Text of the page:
Bill Monroe was a prolific composer of both songs and tunes, especially later in his life when he was rumored to have written nearly a tune a day. With no way to possibly record this many tunes, he often tried to get other musicians to record them. Bill pitched one of these tunes, “Ozark Rag,” to nearly every guitarist he met. Bill can be seen trying to get legendary guitarist Redd Volkaert interested in the Ozark Rag by playing it on Redd’s pink paisley telecaster in a video that makes the rounds on social media every few years.
The tune was finally recorded in 1987 by a young guitarist from Alabama named Glenda Faye. Faye was a member of Porter Wagoner’s “all-girl” band called the Right Combination. Faye was an excellent, clean-playing flatpicking guitarist and Porter agreed to produce an album for her. The album band consisted of Vassar Clements (fiddle), Jesse McReynolds (mandolin), Bobby Thompson (banjo), Roy Huskey Jr. (bass), and Nancy Givens (snare). Bill Monroe sat in on mandolin for the songs “Down Yonder” and “Ozark Rag.” Flatpickin’ Favorites (FF 432) was released by Flying Fish in 1987 and was recently re-released by Rounder, making it currently available on Spotify and YouTube.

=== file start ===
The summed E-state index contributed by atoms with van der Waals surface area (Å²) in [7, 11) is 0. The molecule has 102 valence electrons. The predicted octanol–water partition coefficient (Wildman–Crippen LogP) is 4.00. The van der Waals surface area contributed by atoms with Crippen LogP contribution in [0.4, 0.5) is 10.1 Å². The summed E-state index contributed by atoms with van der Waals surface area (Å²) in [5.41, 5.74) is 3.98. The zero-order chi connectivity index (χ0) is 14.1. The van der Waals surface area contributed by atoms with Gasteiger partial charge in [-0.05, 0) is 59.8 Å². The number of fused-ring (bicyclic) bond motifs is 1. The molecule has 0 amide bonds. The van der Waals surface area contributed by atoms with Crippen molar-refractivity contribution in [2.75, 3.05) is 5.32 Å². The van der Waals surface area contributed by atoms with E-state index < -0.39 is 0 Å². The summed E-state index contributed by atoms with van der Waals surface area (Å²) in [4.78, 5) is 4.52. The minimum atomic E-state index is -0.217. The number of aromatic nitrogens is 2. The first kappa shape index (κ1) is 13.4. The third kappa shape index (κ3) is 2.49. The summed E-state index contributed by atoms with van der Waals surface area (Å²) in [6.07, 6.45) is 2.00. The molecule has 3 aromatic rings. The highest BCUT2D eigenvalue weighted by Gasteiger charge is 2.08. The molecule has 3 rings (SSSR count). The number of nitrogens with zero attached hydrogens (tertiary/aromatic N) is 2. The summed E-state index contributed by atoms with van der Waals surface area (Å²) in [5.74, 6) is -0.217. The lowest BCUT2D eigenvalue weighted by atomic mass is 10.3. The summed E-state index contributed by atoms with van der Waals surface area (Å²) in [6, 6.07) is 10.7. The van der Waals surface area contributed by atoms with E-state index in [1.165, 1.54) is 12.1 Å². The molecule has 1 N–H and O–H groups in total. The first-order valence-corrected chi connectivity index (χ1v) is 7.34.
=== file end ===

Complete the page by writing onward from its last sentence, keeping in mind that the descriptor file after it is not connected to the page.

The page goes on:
Like many of Bill’s tunes the origins of this one are uncertain. Whether this is another old tune that Bill slightly misremembered (there is a not-particularly-similar tune called “Ozark Rag” recorded by the East Texas Serenaders in 1930) or a tune that he happened to write on the guitar while on tour in Missouri is hard to say. But considering the number of times I’ve doubted Monroe’s writing and have subsequently been proven wrong, I’m inclined to believe he wrote it.
“Ozark Rag” has been recorded a few more times since then, including by Gary Brewer in 1994 for Copper Creek Records during another session on which Bill himself sat in. There is also a video of Bill playing “Ozark Rag” onstage with an acoustic guitar was recently uploaded to YouTube. And Mike Bub can be seen playing bass at the party with the pink telecaster, and he talks about the event and tells some other great Monroe stories on an episode of Otis Gibbs’ Thanks for Giving a Damn podcast.
Here’s a video I took many months ago near the mule driven carousel at the (very cool) Ozark Folk Center during the bluegrass festival in Mountain View, Arkansas. I know it’s been a few months since I’ve contributed anything to this blog and I thank you for your patience. I recently moved to Nashville and have been doing things like buying a bed and figuring out how to pay my electric bill.
Learn Monroe-Style Mandolin with Mike Compton on Peghead Nation!
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